Working with the old cast iron and threaded galvanized pipe in a home can certainly mark a low point in a DIYer career. Pipes are tough to get apart and even worse to reconnect because you never have the exact lengths you need. Copper pipe makes the job easier, although you have to learn the required soldering skills.
Then plastic pipe arrived – what an ideal DIY material! You can cut and assemble it without special tools and you can master the joining process in the time it takes to read this article. What’s more, plastic pipe is inexpensive, won’t rust, lasts almost indefinitely, and its smooth interior surface allows water and waste to flow better than in metal pipes. It’s a choice DIY material.
Ah, but there are still some tricks you need to know. In this article, you’ll see how to cut, join and support plastic pipe so you can install long-lasting, trouble-free plumbing lines.
Following Code, Planning, And Execution
Keep in mind that while installing a plastic drain or water line is relatively easy, planning one is not. To plan one you have to figure out pipe sizes, slopes, vent locations, and other important factors. These details won’t be covered here.
Also, be aware that local plumbing codes sometimes prohibit the use of some types of plastic pipe in some situations. Always confirm your plans with the local plumbing inspector before you start a project.
Types Of Plastic Pipe And Their Uses
You’ll commonly find any of four types of plastic pipe used in homes (see the chart below). Few people can remember their tongue-twisting chemical names, so they use their more familiar initials — ABS, PVC, CPVC and PB.
- ABS. Rigid, black pipe used for drains and vents; available in sizes between 1-1/2 in. and 4 in.; solvent-welded joints.
- PVC. Rigid, white pipe used for drains and vents and also cold water lines, but not hot; available in sizes between 1/2 in. and 4 in.; requires primer (purple) for solvent-welded joints.
- CPVC. Rigid, cream-colored pipe used for hot and cold water supply lines; normally used in sizes 1 in. and smaller; requires primer (purple) for solvent-welded joints.
- PB (polybutylene). Flexible, usually gray pipe used for hot and cold water lines; normally used in sizes 1 in. and smaller; joined with special compression fittings. Since PB is less common than CPVC, and since you join it differently than the other three, I'll only talk about PB briefly.
You’ll probably find several other types of plastic pipe in your local home center as well. Polyethylene, a flexible black pipe, is commonly used for lawn and plant irrigation. PVC “pressure” pipe is the same PVC pipe as above, but its fittings are heavier duty for such uses as connecting swimming pool pumps. We won’t deal with either of these two types here.
If you have trouble identifying any type of plastic pipe or fitting by color, look for its initials printed or stamped somewhere on the plastic.
Cutting And Fitting Plastic Pipe
Plastic pipe is ready-made for the DIYer. The fittings all have precisely molded “hubs,” enlarged ends into which you slide the pipe (Photo 8). Simply remember to include the hub depth when you measure the length of each section of pipe (Photo 1).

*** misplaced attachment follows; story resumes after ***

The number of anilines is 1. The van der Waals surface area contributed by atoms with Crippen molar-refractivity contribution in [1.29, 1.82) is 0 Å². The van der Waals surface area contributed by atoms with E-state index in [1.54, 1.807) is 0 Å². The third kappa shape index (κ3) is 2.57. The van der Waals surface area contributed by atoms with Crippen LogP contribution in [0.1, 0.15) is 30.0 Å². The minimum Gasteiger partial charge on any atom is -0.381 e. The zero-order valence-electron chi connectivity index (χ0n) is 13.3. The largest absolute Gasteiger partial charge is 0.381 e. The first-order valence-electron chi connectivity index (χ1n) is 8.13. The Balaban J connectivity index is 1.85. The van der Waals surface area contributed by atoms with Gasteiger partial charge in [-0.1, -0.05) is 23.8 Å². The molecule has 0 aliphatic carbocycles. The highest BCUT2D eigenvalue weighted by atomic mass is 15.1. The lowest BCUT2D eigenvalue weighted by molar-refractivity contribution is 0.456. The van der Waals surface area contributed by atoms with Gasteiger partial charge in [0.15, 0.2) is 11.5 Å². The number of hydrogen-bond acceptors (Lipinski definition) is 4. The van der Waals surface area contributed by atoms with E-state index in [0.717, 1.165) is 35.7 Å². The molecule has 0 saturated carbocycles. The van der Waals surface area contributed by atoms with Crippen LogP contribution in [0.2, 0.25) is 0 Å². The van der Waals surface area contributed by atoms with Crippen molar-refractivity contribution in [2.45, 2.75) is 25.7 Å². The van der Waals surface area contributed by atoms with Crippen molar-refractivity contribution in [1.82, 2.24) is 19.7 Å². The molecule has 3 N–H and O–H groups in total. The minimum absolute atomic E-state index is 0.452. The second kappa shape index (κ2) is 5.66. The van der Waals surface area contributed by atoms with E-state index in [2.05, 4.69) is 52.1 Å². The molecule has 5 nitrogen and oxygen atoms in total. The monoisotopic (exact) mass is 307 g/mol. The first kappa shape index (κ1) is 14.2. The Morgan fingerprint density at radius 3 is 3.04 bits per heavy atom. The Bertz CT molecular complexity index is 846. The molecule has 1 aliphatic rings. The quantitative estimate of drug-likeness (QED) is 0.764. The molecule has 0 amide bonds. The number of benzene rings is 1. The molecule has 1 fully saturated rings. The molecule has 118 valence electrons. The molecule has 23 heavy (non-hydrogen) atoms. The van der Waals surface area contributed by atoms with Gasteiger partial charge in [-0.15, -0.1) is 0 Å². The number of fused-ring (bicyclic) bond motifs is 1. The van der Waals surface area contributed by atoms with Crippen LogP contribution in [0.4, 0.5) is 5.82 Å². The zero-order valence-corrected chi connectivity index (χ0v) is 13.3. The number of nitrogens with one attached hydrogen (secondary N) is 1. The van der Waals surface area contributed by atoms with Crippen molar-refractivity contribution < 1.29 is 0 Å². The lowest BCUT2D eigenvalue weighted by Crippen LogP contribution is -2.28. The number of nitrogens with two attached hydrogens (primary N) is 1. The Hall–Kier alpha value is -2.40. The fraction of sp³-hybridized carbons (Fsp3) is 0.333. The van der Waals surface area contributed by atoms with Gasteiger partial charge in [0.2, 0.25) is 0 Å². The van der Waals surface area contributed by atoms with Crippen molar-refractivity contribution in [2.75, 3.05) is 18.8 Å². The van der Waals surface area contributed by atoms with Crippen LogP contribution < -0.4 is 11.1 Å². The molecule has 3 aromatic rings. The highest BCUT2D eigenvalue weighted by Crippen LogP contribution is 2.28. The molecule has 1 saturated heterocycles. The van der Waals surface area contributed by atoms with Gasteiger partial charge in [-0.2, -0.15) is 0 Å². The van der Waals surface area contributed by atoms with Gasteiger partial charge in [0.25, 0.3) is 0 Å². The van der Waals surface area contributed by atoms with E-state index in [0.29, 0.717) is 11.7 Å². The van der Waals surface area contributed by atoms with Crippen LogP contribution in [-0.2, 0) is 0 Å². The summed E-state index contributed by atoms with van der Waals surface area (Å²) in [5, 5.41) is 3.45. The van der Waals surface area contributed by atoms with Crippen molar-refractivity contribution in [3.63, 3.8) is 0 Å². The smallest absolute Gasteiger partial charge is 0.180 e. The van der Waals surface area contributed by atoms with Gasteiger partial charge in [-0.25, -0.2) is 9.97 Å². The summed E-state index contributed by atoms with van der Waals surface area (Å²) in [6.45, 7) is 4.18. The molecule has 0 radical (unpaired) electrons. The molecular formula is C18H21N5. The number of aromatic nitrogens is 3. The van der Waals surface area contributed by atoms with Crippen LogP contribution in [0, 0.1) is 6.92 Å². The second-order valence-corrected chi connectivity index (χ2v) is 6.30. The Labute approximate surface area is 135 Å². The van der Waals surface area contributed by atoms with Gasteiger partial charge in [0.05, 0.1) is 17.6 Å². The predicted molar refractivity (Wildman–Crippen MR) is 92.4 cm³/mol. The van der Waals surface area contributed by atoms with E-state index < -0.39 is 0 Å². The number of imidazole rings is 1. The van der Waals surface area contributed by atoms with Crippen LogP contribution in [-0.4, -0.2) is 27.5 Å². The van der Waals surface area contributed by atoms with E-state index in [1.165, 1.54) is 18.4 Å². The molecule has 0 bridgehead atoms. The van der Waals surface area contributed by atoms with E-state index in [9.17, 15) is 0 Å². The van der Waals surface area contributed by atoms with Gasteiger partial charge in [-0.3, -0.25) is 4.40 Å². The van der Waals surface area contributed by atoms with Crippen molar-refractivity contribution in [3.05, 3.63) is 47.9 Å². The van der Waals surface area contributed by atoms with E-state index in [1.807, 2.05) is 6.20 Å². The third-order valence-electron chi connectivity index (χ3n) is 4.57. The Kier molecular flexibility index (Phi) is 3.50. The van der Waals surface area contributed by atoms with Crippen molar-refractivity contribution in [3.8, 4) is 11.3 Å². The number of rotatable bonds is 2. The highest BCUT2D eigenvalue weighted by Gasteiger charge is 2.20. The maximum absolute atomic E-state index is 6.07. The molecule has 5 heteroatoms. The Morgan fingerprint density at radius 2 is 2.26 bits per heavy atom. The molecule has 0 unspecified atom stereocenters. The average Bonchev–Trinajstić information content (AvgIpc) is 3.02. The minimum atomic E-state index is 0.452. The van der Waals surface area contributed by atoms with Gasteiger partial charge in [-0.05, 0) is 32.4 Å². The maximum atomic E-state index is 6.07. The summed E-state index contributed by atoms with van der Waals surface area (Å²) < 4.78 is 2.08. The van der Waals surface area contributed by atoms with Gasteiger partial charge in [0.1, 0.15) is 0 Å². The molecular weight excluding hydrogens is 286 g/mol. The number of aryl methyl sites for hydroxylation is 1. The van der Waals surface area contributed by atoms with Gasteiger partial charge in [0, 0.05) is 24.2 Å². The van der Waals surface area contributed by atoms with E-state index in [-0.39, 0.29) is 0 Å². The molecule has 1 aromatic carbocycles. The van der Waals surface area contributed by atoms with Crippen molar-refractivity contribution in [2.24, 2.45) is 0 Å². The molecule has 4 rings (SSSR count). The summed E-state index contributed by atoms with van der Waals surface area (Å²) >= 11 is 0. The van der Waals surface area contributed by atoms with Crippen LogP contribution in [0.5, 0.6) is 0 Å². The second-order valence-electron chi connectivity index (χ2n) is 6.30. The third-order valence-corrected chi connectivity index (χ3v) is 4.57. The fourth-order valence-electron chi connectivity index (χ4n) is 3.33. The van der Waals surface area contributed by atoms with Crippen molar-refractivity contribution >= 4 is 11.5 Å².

Measure the correct pipe length with a tape or hold a section in place and mark it. In either case, be sure to include the depth of the hub.
You can easily cut plastic pipe with a fine-tooth (about 14 teeth per inch) handsaw. However, don’t attempt to cut it with a narrow-blade hacksaw; your cut will wander out of square.
Make your cuts at exact right angles so that when two lengths are joined, you don’t leave interior gaps that can slow water flow or collect debris. Use a miter box to help make that square cut (Photo 2).
Cut the pipe off perfectly square using a miter box and a fine-tooth handsaw (about 14 teeth per inch works well).
A power miter box is ideal. Plumbers usually make their square cuts freehand (no miter box) and do it accurately enough because they’ve had lots of practice.
Tip: Cut completely through the pipe to avoid chipping off the last 1⁄16 in. Use a half-round file or sandpaper to bevel the edges slightly, allowing the pipe to nest into the hub more precisely (Photos 3 and 8)
Remove the burr left by the saw with a file or sandpaper. Bevel the edges slightly for a smoother fit. Assemble the fittings and pipe without glue (“dry fit”). Mark the proper positioning with a felt-tip pen. If joints stick together when you disassemble the run, tap them with a hammer and wood block.
Cut and “dry fit” (put together without glue) the pipe and fittings until you complete an entire run. Then mark the pipes and fittings to make sure they line up again when you glue them together (Photo 4).
Watch out: Sometimes while dry-fitting, pipes and hubs fit so precisely that you can’t completely seat the pipe in the hub. This can throw off your measurements farther down the pipe run. If your joints don’t completely seat, cut, fit and glue three or four fittings at a time, rather than trying to dry-fit the entire run at one time.